Alcohol and Drug Use

When consumed in excess, alcohol is harmful to the health and well-being of those that drink as well as their families, friends, and communities. Prescription drug misuse and illicit drug use also have substantial health, economic, and social consequences.

Why Are Alcohol and Drug Use Important to Health?

Excessive alcohol consumption considers both the amount of alcohol consumed and the frequency of drinking. Prescription drug misuse includes taking a drug in a manner other than prescribed and taking drugs that have been prescribed to another person. Although moderate alcohol use is associated with health benefits such as reduced risk of heart disease and diabetes [1], excessive alcohol use causes 88,000 deaths in the US each year [2]. More than 46 people died every day from drug overdoses involving prescription opioids in 2016 [3].

In 2015, 27% of people ages 18 and older reported binge drinking in the past month, while 7% reported heavy alcohol use in the past month [4]. Over time, excessive alcohol consumption is a risk factor for high blood pressure, heart disease, fetal alcohol syndrome, liver disease, and certain cancers [5]. In the short-term, excessive drinking is also linked to alcohol poisoning, intimate partner violence, risky sexual behaviors, and motor vehicle crashes [2,5]. Alcohol-impaired crashes accounted for nearly one-third of all traffic-related deaths in 2016—more than 10,000 fatalities [6].

From 1999 to 2017, overdose deaths from prescription painkillers have increased fivefold, with 218,000 deaths from overdoses related to prescription opiods during this time period. Prescription drug misuse now accounts for over 35% of opiod drug overdose deaths [3]. Since 2002, rates of use for cocaine and hallucinogens have either declined or remained steady, while rates of marijuana and heroin use have increased [7,8]. As of 2018, more teens smoke marijuana than cigarettes [9] and in 2012, 156,000 people reported starting to use heroin, nearly double the number starting in 2006 [8]. Marijuana, now legal in some states, is the most frequently used illicit drug. Teenagers account for over half of all new illicit drug users.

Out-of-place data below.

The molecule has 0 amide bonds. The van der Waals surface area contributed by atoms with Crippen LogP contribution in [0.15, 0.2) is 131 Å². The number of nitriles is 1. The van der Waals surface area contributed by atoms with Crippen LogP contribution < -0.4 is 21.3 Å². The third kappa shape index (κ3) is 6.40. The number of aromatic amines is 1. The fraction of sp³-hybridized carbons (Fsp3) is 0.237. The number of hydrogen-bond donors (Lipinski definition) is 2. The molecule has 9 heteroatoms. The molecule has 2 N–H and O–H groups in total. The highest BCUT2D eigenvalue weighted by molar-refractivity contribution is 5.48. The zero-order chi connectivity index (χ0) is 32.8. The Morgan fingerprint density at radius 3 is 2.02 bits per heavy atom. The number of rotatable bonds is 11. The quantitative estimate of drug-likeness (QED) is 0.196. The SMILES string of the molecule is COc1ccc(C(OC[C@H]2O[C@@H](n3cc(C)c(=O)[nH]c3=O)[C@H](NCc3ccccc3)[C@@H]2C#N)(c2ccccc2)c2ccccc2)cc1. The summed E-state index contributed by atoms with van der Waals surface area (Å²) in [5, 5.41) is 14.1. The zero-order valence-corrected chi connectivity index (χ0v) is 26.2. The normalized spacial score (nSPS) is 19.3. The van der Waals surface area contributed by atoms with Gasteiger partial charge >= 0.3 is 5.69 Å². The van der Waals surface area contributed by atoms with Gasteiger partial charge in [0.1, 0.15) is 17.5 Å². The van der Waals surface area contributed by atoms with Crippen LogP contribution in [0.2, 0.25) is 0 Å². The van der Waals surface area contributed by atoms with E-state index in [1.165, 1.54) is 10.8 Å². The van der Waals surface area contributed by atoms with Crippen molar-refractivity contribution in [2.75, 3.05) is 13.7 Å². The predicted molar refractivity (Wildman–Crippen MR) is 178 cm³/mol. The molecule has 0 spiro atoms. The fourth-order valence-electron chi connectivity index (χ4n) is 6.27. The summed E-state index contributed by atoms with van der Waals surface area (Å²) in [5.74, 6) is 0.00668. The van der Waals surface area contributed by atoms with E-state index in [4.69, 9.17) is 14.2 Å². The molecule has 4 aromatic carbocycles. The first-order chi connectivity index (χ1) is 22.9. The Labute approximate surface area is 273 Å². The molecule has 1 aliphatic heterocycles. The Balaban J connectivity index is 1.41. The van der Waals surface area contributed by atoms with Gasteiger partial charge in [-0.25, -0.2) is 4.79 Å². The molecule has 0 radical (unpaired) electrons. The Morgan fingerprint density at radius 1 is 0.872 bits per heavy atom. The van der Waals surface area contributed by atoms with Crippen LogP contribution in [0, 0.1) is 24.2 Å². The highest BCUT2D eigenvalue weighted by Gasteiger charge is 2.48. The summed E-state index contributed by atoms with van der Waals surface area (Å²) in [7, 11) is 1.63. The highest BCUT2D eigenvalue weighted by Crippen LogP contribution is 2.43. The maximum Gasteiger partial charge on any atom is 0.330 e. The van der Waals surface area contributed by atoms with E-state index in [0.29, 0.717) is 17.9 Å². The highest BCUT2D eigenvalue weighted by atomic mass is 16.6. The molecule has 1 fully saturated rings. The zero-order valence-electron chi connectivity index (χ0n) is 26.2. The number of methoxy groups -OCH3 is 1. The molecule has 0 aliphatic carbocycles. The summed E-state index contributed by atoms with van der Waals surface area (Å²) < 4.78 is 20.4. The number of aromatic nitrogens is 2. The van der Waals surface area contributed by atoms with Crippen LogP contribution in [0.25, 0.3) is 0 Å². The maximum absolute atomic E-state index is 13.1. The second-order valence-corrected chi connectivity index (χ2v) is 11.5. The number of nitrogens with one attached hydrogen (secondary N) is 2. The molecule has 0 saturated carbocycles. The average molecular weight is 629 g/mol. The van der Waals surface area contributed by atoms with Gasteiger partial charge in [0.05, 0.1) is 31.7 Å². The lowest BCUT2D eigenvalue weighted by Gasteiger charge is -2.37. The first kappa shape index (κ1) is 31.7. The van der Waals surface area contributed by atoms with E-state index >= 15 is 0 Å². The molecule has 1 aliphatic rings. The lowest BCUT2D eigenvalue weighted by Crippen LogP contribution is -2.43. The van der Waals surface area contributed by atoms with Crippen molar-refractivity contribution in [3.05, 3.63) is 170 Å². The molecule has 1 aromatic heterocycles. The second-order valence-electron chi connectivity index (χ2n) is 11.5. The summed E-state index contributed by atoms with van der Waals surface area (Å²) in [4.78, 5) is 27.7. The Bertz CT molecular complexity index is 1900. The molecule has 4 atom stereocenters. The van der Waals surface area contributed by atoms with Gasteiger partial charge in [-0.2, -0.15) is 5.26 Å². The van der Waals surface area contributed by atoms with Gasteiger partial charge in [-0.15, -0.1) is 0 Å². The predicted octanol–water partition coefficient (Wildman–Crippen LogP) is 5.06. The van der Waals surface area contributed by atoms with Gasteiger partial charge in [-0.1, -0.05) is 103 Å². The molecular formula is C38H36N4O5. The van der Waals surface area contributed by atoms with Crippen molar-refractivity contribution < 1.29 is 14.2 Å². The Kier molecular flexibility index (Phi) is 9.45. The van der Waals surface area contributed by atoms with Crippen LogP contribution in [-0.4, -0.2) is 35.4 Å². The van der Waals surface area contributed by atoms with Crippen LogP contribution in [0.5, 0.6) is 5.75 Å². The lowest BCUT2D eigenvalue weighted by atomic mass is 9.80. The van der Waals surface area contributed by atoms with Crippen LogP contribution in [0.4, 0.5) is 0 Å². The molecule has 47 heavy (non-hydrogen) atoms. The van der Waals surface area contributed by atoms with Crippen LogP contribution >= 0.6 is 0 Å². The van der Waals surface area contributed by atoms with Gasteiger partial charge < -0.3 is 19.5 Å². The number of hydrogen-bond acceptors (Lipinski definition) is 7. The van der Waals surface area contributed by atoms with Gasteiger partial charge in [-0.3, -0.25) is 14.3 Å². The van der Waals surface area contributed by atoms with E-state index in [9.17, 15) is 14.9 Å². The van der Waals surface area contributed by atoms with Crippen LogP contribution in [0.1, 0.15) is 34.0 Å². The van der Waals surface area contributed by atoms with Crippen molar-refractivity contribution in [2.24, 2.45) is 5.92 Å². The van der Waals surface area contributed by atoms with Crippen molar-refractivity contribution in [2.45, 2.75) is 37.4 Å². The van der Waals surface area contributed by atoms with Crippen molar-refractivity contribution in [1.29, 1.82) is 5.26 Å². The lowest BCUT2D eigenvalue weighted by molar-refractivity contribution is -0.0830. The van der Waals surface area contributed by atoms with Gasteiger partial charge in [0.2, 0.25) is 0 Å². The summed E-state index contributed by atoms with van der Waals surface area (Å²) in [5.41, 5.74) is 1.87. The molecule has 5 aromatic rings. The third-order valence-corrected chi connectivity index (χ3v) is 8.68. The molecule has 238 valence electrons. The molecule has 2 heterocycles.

Alcohol and drug use have significant economic costs. Excessive alcohol use costs $249 billion in lost productivity, health care, and criminal justice expenses each year, whereas illicit drug use costs $193 billion related to crime, health care, and lost productivity [10].

Adopting and implementing strategies to reduce excessive use of alcohol and abuse of prescription drugs can improve the health and well-being of communities.


[1] Mayo Clinic. Alcohol use: If you drink, keep it moderate. August 30, 2016. Accessed March 5, 2018.
[2] National Center for Chronic Disease Prevention and Health Promotion. Excessive alcohol use: preventing a leading risk for death, chronic disease, and injury. Atlanta: Centers for Disease Control and Prevention (CDC); 2015.
[3] Centers for Disease Control and Prevention. Prescription Drug Overdose Data December 19, 2019. Accessed March 13, 2019.
[4] National Institute on Alcohol Abuse and Alcoholism. Alcohol Facts and Statistics. June 2017. Accessed February 21, 2018.
[5] Centers for Disease Control and Prevention. Fact Sheets – Alcohol Use and Your Health. January 3, 2018. Accessed March 13, 2019.
[6] Dept of Transportation (US), National Highway Traffic Safety Administration (NHTSA). Traffic Safety Facts 2016: Alcohol-Impaired Driving. Washington (DC): NHTSA; January, 2018.
[7] National Institutes of Health, National Institute on Drug Abuse. DrugFacts: Nationwide trends. June 2015. Accessed March 13, 2019.
[8] National Institute on Drug Abuse (NIDA). NIDA Research report series: Heroin. National Institute of Health; 2018. NIH Publication No. 14-0165.
[9] National Institutes of Health, National Institute on Drug Abuse. DrugFacts: Monitoring the Future Survey: High School and Youth Trends 2019. December 2019. Accessed February 7, 2021.
[10] National Institutes of Health, National Institute on Drug Abuse. Trends and statistics: Costs of substance abuse. April 2017. Accessed March 13, 2019.

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Our Rankings show how healthy a community is as well as indicators for future health. This provides a starting point for action on improving health for all. Dig deeper into the measures below to learn more about our approaches to measuring health.

When it comes to developing and implementing solutions to problems that affect communities, evidence matters. The strategies below give some ideas of ways communities can harness evidence to make a difference locally. You can learn more about these and other strategies in What Works for Health, which summarizes and rates evidence for policies, programs, and systems changes.

Provide information and increase motivation to change or prevent problematic alcohol consumption in a short session; also called alcohol screening & brief intervention
Increase the price of alcohol via regular adjustments to taxes levied for beer, wine, and liquor purchases
Implement checkpoints where law enforcement officers can stop drivers suspected of drinking and driving and assess their level of alcohol impairment; also called sobriety checkpoints
Hold alcohol retailers legally responsible for injuries or damage caused by providing alcohol to intoxicated or underage customers; also called commercial host liability laws
Use specialized courts to offer criminal offenders with drug dependency problems an alternative to adjudication or incarceration

The County Health Rankings provide a snapshot of a community’s health and a starting point for investigating and discussing ways to improve health. Select a state below to see what’s happening locally.